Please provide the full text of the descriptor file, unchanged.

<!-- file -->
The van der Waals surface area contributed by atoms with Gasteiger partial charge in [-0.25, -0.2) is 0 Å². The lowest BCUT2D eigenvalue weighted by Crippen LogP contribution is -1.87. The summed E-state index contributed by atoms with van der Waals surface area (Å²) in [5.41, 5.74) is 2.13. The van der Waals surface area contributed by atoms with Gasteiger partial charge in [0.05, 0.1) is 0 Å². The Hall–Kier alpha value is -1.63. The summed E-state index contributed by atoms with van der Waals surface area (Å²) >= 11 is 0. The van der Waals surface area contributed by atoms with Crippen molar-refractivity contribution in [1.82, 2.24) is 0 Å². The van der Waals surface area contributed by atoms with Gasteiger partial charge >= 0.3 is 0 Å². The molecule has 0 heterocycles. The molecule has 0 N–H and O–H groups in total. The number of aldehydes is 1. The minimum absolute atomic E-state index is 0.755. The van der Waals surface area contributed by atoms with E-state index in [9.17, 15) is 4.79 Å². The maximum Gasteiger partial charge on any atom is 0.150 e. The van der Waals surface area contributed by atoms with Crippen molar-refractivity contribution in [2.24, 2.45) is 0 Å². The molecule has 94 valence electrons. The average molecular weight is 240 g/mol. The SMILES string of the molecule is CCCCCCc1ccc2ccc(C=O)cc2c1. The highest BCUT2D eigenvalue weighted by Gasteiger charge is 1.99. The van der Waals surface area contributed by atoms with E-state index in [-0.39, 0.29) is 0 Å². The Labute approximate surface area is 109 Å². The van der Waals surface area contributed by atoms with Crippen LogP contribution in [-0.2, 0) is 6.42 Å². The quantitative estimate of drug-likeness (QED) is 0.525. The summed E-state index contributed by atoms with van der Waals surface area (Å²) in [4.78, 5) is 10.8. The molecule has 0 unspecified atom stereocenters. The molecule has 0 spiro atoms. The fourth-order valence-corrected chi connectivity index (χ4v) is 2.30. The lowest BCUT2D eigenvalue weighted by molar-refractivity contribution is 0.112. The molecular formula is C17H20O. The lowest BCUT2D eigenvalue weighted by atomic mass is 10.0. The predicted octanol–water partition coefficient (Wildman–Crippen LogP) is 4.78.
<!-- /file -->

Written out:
The van der Waals surface area contributed by atoms with Gasteiger partial charge in [-0.25, -0.2) is 0 Å². The lowest BCUT2D eigenvalue weighted by Crippen LogP contribution is -1.87. The summed E-state index contributed by atoms with van der Waals surface area (Å²) in [5.41, 5.74) is 2.13. The van der Waals surface area contributed by atoms with Gasteiger partial charge in [0.05, 0.1) is 0 Å². The Hall–Kier alpha value is -1.63. The summed E-state index contributed by atoms with van der Waals surface area (Å²) >= 11 is 0. The van der Waals surface area contributed by atoms with Crippen molar-refractivity contribution in [1.82, 2.24) is 0 Å². The van der Waals surface area contributed by atoms with Gasteiger partial charge >= 0.3 is 0 Å². The molecule has 0 heterocycles. The molecule has 0 N–H and O–H groups in total. The number of aldehydes is 1. The minimum absolute atomic E-state index is 0.755. The van der Waals surface area contributed by atoms with E-state index in [9.17, 15) is 4.79 Å². The maximum Gasteiger partial charge on any atom is 0.150 e. The van der Waals surface area contributed by atoms with Crippen molar-refractivity contribution in [2.24, 2.45) is 0 Å². The molecule has 94 valence electrons. The average molecular weight is 240 g/mol. The SMILES string of the molecule is CCCCCCc1ccc2ccc(C=O)cc2c1. The highest BCUT2D eigenvalue weighted by Gasteiger charge is 1.99. The van der Waals surface area contributed by atoms with E-state index in [-0.39, 0.29) is 0 Å². The Labute approximate surface area is 109 Å². The van der Waals surface area contributed by atoms with Crippen LogP contribution in [-0.2, 0) is 6.42 Å². The quantitative estimate of drug-likeness (QED) is 0.525. The summed E-state index contributed by atoms with van der Waals surface area (Å²) in [4.78, 5) is 10.8. The molecule has 0 unspecified atom stereocenters. The molecule has 0 spiro atoms. The fourth-order valence-corrected chi connectivity index (χ4v) is 2.30. The lowest BCUT2D eigenvalue weighted by molar-refractivity contribution is 0.112. The molecular formula is C17H20O. The lowest BCUT2D eigenvalue weighted by atomic mass is 10.0. The predicted octanol–water partition coefficient (Wildman–Crippen LogP) is 4.78.